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FACTA-Based Class Actions: A New Fact of Life For Retailers

January 30, 2008

Since the Fair and Accurate Credit Transaction Act (FACTA) became fully effective in December 2006, federal courts across the country have seen a tremendous spike in class-action lawsuits alleging violations of the statute.  With the recent certification of FACTA classes in the Southern District of California [1] such litigation is no longer a mere possibility, but a genuine and significant risk to retailers.  Given the millions of credit-card transactions that occur every day, the potential statutory damages could be enough to cripple virtually any business. 

FACTA:  A Consumer Protection Law Gone Awry?

On December 4, 2003, Congress enacted FACTA, which amended certain provisions of the Fair Credit Reporting Act (FCRA).  The objective of the law was to reduce consumer exposure to potential theft of credit card information by criminals using discarded receipts.  Similar legislation has been proposed in a number of states, including Texas, requiring merchants to comply with payment-card industry (PCI) standards.

Since December 2006, more than 200 retailers have been named as defendants in cases claiming FACTA violations.  Although no plaintiff has claimed any losses due to credit-card information theft, plaintiffs' attorneys are seeking statutory damages based on theories of "reckless disregard" of, or "willful" failure to comply with, FACTA.  Under the FCRA, retailers found liable for willful violations can face penalties of $100 to $1,000 per transaction.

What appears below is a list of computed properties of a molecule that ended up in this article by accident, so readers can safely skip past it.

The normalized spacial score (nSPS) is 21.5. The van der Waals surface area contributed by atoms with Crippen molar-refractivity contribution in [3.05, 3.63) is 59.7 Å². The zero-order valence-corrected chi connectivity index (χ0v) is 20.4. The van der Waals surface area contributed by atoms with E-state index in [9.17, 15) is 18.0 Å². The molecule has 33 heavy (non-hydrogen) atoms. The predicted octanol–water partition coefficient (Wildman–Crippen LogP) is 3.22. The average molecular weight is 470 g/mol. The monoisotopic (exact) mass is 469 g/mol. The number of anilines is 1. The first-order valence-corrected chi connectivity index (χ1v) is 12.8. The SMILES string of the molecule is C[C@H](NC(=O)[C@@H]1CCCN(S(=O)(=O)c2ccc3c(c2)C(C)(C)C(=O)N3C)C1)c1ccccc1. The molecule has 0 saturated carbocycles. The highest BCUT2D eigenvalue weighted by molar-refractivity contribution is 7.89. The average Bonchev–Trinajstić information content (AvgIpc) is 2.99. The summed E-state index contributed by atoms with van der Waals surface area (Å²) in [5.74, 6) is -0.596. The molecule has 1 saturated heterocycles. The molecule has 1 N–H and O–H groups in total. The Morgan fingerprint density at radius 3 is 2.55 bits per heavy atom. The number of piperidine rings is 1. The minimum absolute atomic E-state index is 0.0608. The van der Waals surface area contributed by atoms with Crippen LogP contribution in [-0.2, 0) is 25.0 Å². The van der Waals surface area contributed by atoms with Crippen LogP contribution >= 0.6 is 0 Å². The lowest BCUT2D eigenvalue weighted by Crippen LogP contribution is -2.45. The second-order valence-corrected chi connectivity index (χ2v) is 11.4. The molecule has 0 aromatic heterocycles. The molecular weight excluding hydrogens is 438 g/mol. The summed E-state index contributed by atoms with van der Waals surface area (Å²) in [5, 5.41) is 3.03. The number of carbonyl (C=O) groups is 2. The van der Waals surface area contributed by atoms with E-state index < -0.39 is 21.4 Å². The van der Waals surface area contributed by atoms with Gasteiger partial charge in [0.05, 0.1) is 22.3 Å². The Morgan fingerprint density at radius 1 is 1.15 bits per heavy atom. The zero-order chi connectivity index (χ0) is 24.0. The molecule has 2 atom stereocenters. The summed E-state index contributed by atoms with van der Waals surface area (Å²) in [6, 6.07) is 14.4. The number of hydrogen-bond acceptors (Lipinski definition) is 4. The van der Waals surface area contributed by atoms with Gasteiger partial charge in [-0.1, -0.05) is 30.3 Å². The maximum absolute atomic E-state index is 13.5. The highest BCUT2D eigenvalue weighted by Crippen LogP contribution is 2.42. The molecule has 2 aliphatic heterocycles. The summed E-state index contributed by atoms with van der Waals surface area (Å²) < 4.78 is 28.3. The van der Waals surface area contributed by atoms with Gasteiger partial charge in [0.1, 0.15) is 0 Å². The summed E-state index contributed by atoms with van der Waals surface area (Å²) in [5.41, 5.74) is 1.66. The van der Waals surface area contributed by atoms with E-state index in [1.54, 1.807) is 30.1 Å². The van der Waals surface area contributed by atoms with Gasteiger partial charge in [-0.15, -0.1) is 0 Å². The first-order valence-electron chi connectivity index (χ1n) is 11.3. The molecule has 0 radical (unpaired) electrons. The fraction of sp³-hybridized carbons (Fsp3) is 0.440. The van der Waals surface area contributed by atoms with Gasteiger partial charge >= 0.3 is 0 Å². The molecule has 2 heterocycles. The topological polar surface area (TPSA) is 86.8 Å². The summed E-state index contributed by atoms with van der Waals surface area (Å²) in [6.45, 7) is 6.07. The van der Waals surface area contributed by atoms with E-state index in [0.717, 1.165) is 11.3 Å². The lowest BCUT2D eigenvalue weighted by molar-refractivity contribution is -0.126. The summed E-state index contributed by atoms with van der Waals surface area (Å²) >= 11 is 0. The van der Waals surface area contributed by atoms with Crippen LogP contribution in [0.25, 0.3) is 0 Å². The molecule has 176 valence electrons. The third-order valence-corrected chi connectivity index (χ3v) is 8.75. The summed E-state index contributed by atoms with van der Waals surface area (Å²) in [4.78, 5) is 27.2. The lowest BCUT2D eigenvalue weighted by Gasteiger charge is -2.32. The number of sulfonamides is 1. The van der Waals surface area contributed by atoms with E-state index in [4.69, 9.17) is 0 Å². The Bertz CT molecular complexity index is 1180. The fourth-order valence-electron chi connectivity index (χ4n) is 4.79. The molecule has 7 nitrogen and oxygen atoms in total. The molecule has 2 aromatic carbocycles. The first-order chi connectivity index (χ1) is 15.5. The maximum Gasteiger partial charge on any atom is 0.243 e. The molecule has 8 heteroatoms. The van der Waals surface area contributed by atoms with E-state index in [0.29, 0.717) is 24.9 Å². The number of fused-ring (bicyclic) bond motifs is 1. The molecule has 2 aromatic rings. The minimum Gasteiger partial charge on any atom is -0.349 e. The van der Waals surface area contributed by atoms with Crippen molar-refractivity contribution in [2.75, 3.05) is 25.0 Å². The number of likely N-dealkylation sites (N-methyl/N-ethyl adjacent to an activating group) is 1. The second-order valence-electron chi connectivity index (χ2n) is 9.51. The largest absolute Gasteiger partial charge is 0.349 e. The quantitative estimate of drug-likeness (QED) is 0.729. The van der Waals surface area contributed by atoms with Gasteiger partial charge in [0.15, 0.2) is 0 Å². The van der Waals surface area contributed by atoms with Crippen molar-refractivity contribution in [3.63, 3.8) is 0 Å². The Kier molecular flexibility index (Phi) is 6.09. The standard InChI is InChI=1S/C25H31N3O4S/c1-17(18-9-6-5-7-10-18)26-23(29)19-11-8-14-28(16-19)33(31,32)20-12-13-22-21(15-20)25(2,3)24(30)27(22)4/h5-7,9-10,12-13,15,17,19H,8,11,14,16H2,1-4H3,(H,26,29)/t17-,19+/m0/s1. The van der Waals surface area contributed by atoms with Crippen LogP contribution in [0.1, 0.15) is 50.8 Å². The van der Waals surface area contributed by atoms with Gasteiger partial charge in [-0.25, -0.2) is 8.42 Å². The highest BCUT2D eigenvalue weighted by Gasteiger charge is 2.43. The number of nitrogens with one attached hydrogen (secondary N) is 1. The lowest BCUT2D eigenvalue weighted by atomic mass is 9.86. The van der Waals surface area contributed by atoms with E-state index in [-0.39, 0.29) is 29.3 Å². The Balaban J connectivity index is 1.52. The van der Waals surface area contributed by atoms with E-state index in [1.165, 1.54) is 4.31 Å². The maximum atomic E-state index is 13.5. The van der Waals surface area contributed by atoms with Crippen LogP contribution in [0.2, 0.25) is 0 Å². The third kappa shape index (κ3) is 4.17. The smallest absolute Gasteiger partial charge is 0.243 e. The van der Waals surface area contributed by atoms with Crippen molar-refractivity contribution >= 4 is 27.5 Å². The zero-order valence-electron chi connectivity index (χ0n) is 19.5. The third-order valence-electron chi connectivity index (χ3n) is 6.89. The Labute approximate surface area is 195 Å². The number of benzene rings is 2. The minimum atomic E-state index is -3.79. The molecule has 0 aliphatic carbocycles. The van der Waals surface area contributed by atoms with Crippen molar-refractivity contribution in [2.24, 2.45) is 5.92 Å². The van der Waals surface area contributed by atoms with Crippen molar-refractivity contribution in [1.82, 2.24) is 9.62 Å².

Most efforts to obtain dismissals of these cases have been unsuccessful, requiring retailers to expend substantial resources to fight class certification.  Some retailers have succeeded in defeating class certification on the ground that the potential damages are so excessive as to constitute a violation of the retailers' constitutional right to due process. [2]  Further, at least one retailer has succeeded on transferring venue to the retailer's home state on convenience grounds. [3]  Finally, Bracewell & Giuliani LLP was recently successful in obtaining dismissal on the basis of an arbitration agreement contained in a retailer's purchasing conditions, the terms of which prohibit class actions. [4]  However, most of these cases are filed in California and Illinois, due to a perception that federal district courts in California and Illinois are more tolerant of these claims and the Seventh Circuit's refusal to deny FACTA class certification on the basis of a potentially unconstitutional recovery. [5]  Thus, as the two recent class certifications in California demonstrate, these claims remain a costly risk for retailers. 

Legislative Corrections Pending

Federal legislators are beginning to realize the full impact of FACTA on retailers.  For example, on October 30, 2007, U.S. Congressman Tim Mahoney (FL-16) introduced H.R. 4008, a bill aimed at amending FCRA and making technical corrections to the definition of willful noncompliance with respect to violations involving the printing of an expiration date on certain credit and debit card receipts.  The bill currently has 11 cosponsors and is pending before the House Financial Services and Judiciary committees.  However, no specific timeframe for consideration of the bill has been set.

Compliance and Caution the Best Policies

Given the current uncertainty of FACTA-related class-action lawsuits and corrective legislation, retailers should take every possible step to ensure full compliance with the law.  If internal audits or threatened legal action identify any potential failures to comply with the statute, businesses should extend their investigations to determine whether these failures were caused by internal actions or by third-party vendors, and respond accordingly.


[1] Medrano v. WCG Holdings, 2007 U.S. Dist. LEXIS 95693 (C.D. Ca. Oct. 15, 2007) and Reynoso v. S. Cty. Concepts, 2007  U.S. Dist. LEXIS 95691 (C.D. Ca. Oct. 15, 2007).

[2] See, e.g., Najarian v. Avis Rent A Car Sys., 2007 U.S. Dist. LEXIS 59932 (C.D. Cal. June 11, 2007); Spikings v. Cost Plus, Inc., 2007 U.S. Dist. LEXIS 44214 (C.D. Cal. May 25, 2007).

[3] Klingensmith v. Paradise Shopes, Inc., 2007 U.S. Dist. LEXIS 51591 (W.D. Penn. July 17, 2007).

[4] Deaton v. Overstock.com, Inc., 2007 U.S. Dist. LEXIS 94436 (S.D. Ill. Dec. 27, 2007).

[5] Murray v. GMAC Mortgage Co., 434 F.3d 948 (7th Cir. 2006).